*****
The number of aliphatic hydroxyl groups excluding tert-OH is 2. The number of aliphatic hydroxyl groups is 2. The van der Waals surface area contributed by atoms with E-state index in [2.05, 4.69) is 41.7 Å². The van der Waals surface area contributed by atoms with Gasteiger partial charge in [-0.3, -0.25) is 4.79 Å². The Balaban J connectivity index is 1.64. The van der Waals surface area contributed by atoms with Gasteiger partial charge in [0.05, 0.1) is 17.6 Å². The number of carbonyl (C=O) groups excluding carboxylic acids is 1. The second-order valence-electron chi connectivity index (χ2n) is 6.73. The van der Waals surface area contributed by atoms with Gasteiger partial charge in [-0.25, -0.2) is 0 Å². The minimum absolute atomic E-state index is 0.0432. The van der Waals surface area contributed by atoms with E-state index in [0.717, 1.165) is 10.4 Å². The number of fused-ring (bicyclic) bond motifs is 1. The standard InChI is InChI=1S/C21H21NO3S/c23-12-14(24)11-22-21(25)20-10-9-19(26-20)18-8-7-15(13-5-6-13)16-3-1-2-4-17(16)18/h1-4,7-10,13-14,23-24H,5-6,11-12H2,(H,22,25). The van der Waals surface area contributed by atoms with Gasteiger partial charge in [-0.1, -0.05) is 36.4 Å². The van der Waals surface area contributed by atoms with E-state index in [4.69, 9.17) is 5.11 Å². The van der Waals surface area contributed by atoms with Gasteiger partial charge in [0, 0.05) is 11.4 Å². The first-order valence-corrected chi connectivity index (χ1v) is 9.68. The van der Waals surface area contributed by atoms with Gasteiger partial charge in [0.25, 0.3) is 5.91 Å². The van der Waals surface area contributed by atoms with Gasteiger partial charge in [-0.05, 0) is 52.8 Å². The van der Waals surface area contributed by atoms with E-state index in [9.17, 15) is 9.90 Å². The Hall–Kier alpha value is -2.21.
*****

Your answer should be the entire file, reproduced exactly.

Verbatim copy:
The number of aliphatic hydroxyl groups excluding tert-OH is 2. The number of aliphatic hydroxyl groups is 2. The van der Waals surface area contributed by atoms with E-state index in [2.05, 4.69) is 41.7 Å². The van der Waals surface area contributed by atoms with Gasteiger partial charge in [-0.3, -0.25) is 4.79 Å². The Balaban J connectivity index is 1.64. The van der Waals surface area contributed by atoms with Gasteiger partial charge in [0.05, 0.1) is 17.6 Å². The number of carbonyl (C=O) groups excluding carboxylic acids is 1. The second-order valence-electron chi connectivity index (χ2n) is 6.73. The van der Waals surface area contributed by atoms with Gasteiger partial charge in [-0.25, -0.2) is 0 Å². The minimum absolute atomic E-state index is 0.0432. The van der Waals surface area contributed by atoms with E-state index in [0.717, 1.165) is 10.4 Å². The number of fused-ring (bicyclic) bond motifs is 1. The standard InChI is InChI=1S/C21H21NO3S/c23-12-14(24)11-22-21(25)20-10-9-19(26-20)18-8-7-15(13-5-6-13)16-3-1-2-4-17(16)18/h1-4,7-10,13-14,23-24H,5-6,11-12H2,(H,22,25). The van der Waals surface area contributed by atoms with Gasteiger partial charge in [-0.1, -0.05) is 36.4 Å². The van der Waals surface area contributed by atoms with E-state index in [4.69, 9.17) is 5.11 Å². The van der Waals surface area contributed by atoms with Gasteiger partial charge in [0, 0.05) is 11.4 Å². The first-order valence-corrected chi connectivity index (χ1v) is 9.68. The van der Waals surface area contributed by atoms with Gasteiger partial charge in [0.25, 0.3) is 5.91 Å². The van der Waals surface area contributed by atoms with Gasteiger partial charge in [-0.05, 0) is 52.8 Å². The van der Waals surface area contributed by atoms with E-state index in [9.17, 15) is 9.90 Å². The Hall–Kier alpha value is -2.21.